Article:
For What it’s Worth

Tuesday, September 1, 2009

On the way to meet her, I have time, more than I’ve ever been aware of before, and the shifts swirl around me. When we came together, when we fell away, what was between us before there was nothing. I think back six years. How I used to walk around with a little notebook in my bag, and jot down fleeting thoughts on subway cars. My fingertips, half-stained with ink, were moving with each lurch. Stop and start, stop and start. Back when we knew one another but not ourselves, I waged wars in my mind about self and sense of self, person and persona, light and dark, and my own eternal question—Was it more important to have talent or to want talent? I was figuring out who I was, what I meant to this world. Alexis was doing more or less the same.

That’s why we talked legacies. Mine, hers. For me, literary prowess or fame? For her, a husband and child? I was in love with her brother; she had just moved back into her parents’ house in Pennsylvania, and had decided to stay. It takes an editor to bind us back together—stop and start, when what happened, happened, there was the first, and then only the last.

It wasn’t like before, in the summers, when I would visit, and we’d cut thick tomato slices and fry bacon, layering the new lettuces between nutty breads and French mayonnaise. We’d put our toes in the grass, and we’d eat, me finishing her sandwich. When her parents left, we’d break out the wine, the firecrackers. We lit them, and they exploded all over the brick patio, and we screamed in delight before elbowing each other, arguing about whose fault it was because they had permanently scarred the walkway. That was a long time ago by now.

So long I can’t remember what I looked like, so long that I look at pictures from that time and can’t recall the voice of the person whose arm mine is slung around; I know it’s her but I don’t see her face that way—shiny, blonde, smiling. Khaki shorts, stupid-looking hats. We were in Nice, she had a French boyfriend, and we stood on the rocks as the bathtub-colored water rushed over us, over our feet, and we wore scarves because the wind was strong though the day was hot.

After vacation, back to our separate corners, we had a discussion about our plights. I posted an open letter online to myself and to her, a girl who, by now, always had time enough to read. My letter was about fame, about writing, two things I knew nothing about but lusted after. I asked. I pointed to the sky with an alias. If I wrote something wonderful, and nobody saw it, would it truly exist? Would it mean anything if it did not change anyone else but me? Would I be doing a service, the way I really wanted to?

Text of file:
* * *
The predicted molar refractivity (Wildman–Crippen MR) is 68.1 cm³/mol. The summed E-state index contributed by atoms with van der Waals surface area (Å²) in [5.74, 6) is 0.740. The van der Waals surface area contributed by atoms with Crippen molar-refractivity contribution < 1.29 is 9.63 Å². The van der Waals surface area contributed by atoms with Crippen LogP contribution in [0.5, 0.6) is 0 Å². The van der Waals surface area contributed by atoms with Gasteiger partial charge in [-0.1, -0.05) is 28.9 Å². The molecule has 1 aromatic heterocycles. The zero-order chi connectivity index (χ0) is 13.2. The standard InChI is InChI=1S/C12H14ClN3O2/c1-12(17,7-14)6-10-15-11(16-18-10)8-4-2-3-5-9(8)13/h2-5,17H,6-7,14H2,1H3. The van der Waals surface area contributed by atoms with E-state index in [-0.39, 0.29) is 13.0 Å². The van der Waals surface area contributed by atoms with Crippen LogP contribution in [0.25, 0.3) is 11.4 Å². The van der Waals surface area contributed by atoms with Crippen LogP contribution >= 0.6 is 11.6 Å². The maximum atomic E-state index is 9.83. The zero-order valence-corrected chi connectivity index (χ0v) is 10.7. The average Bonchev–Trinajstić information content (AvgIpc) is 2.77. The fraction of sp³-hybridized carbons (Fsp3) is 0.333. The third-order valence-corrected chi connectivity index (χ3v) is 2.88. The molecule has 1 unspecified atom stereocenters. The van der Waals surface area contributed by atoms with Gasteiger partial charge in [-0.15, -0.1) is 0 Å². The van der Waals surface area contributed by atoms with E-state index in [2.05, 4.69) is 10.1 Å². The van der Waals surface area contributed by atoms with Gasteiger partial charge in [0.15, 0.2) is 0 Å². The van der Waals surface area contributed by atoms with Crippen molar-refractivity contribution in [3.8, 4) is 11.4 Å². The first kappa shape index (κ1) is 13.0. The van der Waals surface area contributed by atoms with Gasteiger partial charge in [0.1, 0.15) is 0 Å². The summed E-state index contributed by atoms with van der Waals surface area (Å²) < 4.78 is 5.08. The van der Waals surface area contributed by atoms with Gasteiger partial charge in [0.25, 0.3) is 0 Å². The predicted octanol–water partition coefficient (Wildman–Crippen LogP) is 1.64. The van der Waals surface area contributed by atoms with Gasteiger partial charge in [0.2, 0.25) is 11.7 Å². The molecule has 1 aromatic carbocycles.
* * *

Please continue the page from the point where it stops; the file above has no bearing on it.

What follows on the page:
“It’s the fame motive,” Alexis wrote in the comment section. “You want to be famous.”

“No,” I retorted. “I want to be good.”

“Same thing,” she wrote. I didn’t have time enough to fight. The window closed and she went offline. I deleted her comment, not because it wasn’t absolutely true, but because she had used my name, my real life name, and I was scared my boss would see what I had been doing on my lunch hour—perpetual navel gazing and social networking. I deleted her answer because it might outlive my question.

“I think that as writers, we say we want truth in return, but really we want our egos massaged,” I said explaining why I took it down, the last time I visited. We laughed in her parents’ kitchen as we dried off on a Sunday afternoon. “I feel like one of those masked magicians on cable, revealing the secrets behind the world’s greatest illusions.”

She looked at me like she was waiting for me to tear off the mask, to show my face along with my bad intentions. I was wicked. I threw a wet towel and she ducked, and it slopped to the floor.

“I know you’ll be famous, simply because of that instinct. To show us the truth.” She sounded so sure, so matter-of-fact. “You’re brilliant.”

But I am not capable of being brilliant. Only of pretending. Afterward, I shied from exposing myself more, I sent her book recommendations from afar to thumb through. I imagined her floating in the navy-bottomed pool at the edge of her parents’ vegetable patch, her small dog chasing the groundhogs terrorizing the tomato stalks.

So much had happened by the time it happened. All those clichés come from something, don’t they? We nod. Burn brightly and leave in an engulfing flame, fade out and those who know you now have forgotten who you were then. Let’s all join in, this is high school and we’ve got some angst to sell. Was that when we talked about when we talked?

Wait no, this.